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Facebook’s Oculus: Just How “Disruptive” Will Virtual Reality Be?
VR's mainstream adoption and impact depends on software.
Of the many announcements and products showcased at Facebook’s developer conference (F8) last week, the one with the greatest potential is Virtual Reality (VR).
In the days since the event, several articles have raised the question: is VR yet another over-hyped novelty technology or is it in fact a new “platform” that will fundamentally change and reconfigure the digital world?
I tend to believe the latter. But it will ultimately depend on software developers and business models that emerge for VR — rather than hardware.
After wearing the Samsung Gear VR glasses for about 20 minutes at F8 it’s clear that the current state of VR is amazing and already commercially viable, though it still has some distance to go to fully realize the technology’s potential.
F8 speaker Michael Abrash, Oculus Rift’s chief scientist, said as much in his day two keynote. Abrash spent most of his time, in Ted-esque fashion, talking about the science and physiology of perception rather than potential use cases for VR. The theme was something like “reality is what your eyes and brain think it is.”
That was very interesting for about the first 15 or 20 minutes but then got a bit tired for me. I’m much more interested in the cultural, economic, psychological — even spiritual — implications of VR.
Among the works of pop culture and entertainment cited by Abrash as the inspiration for VR were the novel Snow Crash and the movies The Matrix and Avatar. Abrash spoke about The Matrix but without any acknowledgement of the dystopian and cautionary nature of the film.
At the risk of sounding like Debbie Downer, there’s a very dark side to VR. If you think the internet and video games today are addictive, just wait for VR games and VR alternative realities. Imagine a more immersive and compelling Second Life with real-time multi-player interactions — voilà The Matrix.
VR gaming is a no-brainer; it was the reason Oculus Rift was created. Gaming will be the way VR enters the market. But what’s fascinating to consider are other VR applications beyond gaming — in movies, music and sports, education and training, travel, psychotherapy and other fields.
There are already roughly eight or nine competitors coming out with headsets in the next year. Many of these will be quite affordable. Samsung’s Gear VR headsets are priced at $199 but require ownership of a Galaxy Note 4 or a Galaxy S6. It’s understandable though disappointing that the company is using VR as a tool to get people to buy its phones.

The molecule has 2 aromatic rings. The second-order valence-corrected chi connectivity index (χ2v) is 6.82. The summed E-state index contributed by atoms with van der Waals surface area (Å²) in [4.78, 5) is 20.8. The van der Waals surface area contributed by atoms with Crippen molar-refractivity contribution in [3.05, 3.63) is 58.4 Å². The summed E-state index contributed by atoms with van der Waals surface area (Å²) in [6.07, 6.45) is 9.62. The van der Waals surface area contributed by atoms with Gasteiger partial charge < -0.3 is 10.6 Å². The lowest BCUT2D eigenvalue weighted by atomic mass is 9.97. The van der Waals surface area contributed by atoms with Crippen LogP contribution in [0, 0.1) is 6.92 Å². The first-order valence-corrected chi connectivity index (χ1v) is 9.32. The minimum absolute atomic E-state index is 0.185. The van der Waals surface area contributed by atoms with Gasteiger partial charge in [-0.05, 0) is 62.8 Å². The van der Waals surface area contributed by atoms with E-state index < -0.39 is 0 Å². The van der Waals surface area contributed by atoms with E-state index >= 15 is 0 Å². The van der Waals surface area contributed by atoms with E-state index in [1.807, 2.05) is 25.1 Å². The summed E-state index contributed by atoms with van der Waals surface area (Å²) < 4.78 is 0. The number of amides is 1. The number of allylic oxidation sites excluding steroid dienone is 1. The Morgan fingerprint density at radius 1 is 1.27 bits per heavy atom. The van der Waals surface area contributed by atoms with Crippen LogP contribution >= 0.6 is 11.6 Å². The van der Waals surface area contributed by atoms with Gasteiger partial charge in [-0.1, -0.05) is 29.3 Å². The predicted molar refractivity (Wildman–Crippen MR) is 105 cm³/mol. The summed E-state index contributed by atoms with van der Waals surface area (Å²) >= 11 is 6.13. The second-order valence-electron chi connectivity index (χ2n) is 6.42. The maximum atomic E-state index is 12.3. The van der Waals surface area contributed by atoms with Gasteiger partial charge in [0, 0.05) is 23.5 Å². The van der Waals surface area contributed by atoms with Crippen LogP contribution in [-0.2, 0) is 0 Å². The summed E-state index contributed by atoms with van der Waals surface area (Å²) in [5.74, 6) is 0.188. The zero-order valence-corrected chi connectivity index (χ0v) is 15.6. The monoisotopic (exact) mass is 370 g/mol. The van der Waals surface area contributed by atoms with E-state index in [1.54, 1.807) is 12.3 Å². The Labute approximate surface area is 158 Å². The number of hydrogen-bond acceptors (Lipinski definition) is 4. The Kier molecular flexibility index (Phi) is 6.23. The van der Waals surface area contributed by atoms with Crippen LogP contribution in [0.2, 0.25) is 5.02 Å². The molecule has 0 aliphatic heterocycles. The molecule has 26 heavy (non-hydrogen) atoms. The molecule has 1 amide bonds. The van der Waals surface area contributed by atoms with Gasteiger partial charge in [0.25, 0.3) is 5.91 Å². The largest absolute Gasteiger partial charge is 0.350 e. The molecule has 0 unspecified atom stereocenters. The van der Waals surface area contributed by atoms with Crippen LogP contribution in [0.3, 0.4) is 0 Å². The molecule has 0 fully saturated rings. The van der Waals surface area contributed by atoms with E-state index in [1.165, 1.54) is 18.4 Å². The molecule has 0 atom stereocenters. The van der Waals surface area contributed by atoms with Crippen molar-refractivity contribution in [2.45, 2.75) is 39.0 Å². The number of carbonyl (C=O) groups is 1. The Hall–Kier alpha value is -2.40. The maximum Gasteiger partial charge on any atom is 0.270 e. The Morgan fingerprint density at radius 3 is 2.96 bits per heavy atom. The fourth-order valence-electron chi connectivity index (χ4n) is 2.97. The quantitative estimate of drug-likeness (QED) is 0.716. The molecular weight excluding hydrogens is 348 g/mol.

In many ways the Samsung Gear VR headset is the standard for the industry already. Image resolution is very good now and will only get better. Overall the hardware experience will improve fairly rapidly, driven by competition and technology advances.
As mentioned, my view of how broadly VR penetrates into the mainstream depends less on hardware advances than on the range and breadth of software experiences created for these devices. This will in turn depend on business models and financial incentives for developers and publishers. I can imagine an on-demand or “pay per view” market for individual titles or VR experiences that are downloaded directly to the goggles.
We’re also likely to see sponsored content, product placement (especially in games) and video pre-roll. Any ads in VR will need to be “native” and not interruptive. But this is easy to imagine. One can envision, for example, “outdoor ads” within real or imagined urban VR environments, or in-stadium ads for real brands in sports VR experiences.
There’s a great deal more to say about specific, hypothetical scenarios (e.g., virtual malls or stores). But these are very speculative at this point. What’s clear to me is that software and filmmaking are the keys to VR’s future, and whether it turns out to be simply an exciting new game distribution platform or something much more profound and transformative.